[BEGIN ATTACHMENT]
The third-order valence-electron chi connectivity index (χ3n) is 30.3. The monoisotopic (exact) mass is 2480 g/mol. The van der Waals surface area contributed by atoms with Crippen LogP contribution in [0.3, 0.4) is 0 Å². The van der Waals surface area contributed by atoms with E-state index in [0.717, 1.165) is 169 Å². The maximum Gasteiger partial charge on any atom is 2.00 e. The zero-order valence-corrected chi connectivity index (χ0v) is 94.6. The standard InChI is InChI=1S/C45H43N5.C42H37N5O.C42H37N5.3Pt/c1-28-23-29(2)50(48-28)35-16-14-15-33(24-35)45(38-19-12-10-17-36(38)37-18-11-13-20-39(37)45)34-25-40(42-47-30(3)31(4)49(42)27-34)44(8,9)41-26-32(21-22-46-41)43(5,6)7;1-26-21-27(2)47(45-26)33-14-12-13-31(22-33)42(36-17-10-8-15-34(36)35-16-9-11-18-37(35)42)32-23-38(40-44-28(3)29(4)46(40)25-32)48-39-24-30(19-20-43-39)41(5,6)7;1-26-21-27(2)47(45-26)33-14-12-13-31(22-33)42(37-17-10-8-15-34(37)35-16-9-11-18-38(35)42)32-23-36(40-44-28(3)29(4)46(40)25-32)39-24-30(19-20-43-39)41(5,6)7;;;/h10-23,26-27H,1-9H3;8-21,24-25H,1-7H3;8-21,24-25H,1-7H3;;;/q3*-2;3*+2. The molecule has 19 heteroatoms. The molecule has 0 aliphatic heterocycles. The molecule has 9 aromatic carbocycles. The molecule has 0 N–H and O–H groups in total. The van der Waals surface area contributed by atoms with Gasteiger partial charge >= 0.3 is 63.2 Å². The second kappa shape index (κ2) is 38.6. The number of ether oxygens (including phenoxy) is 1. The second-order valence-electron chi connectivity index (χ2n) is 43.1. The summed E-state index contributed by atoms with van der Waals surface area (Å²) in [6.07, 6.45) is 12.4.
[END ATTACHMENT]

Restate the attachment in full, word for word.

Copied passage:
The third-order valence-electron chi connectivity index (χ3n) is 30.3. The monoisotopic (exact) mass is 2480 g/mol. The van der Waals surface area contributed by atoms with Crippen LogP contribution in [0.3, 0.4) is 0 Å². The van der Waals surface area contributed by atoms with E-state index in [0.717, 1.165) is 169 Å². The maximum Gasteiger partial charge on any atom is 2.00 e. The zero-order valence-corrected chi connectivity index (χ0v) is 94.6. The standard InChI is InChI=1S/C45H43N5.C42H37N5O.C42H37N5.3Pt/c1-28-23-29(2)50(48-28)35-16-14-15-33(24-35)45(38-19-12-10-17-36(38)37-18-11-13-20-39(37)45)34-25-40(42-47-30(3)31(4)49(42)27-34)44(8,9)41-26-32(21-22-46-41)43(5,6)7;1-26-21-27(2)47(45-26)33-14-12-13-31(22-33)42(36-17-10-8-15-34(36)35-16-9-11-18-37(35)42)32-23-38(40-44-28(3)29(4)46(40)25-32)48-39-24-30(19-20-43-39)41(5,6)7;1-26-21-27(2)47(45-26)33-14-12-13-31(22-33)42(37-17-10-8-15-34(37)35-16-9-11-18-38(35)42)32-23-36(40-44-28(3)29(4)46(40)25-32)39-24-30(19-20-43-39)41(5,6)7;;;/h10-23,26-27H,1-9H3;8-21,24-25H,1-7H3;8-21,24-25H,1-7H3;;;/q3*-2;3*+2. The molecule has 19 heteroatoms. The molecule has 0 aliphatic heterocycles. The molecule has 9 aromatic carbocycles. The molecule has 0 N–H and O–H groups in total. The van der Waals surface area contributed by atoms with Gasteiger partial charge >= 0.3 is 63.2 Å². The second kappa shape index (κ2) is 38.6. The number of ether oxygens (including phenoxy) is 1. The second-order valence-electron chi connectivity index (χ2n) is 43.1. The summed E-state index contributed by atoms with van der Waals surface area (Å²) in [6.07, 6.45) is 12.4.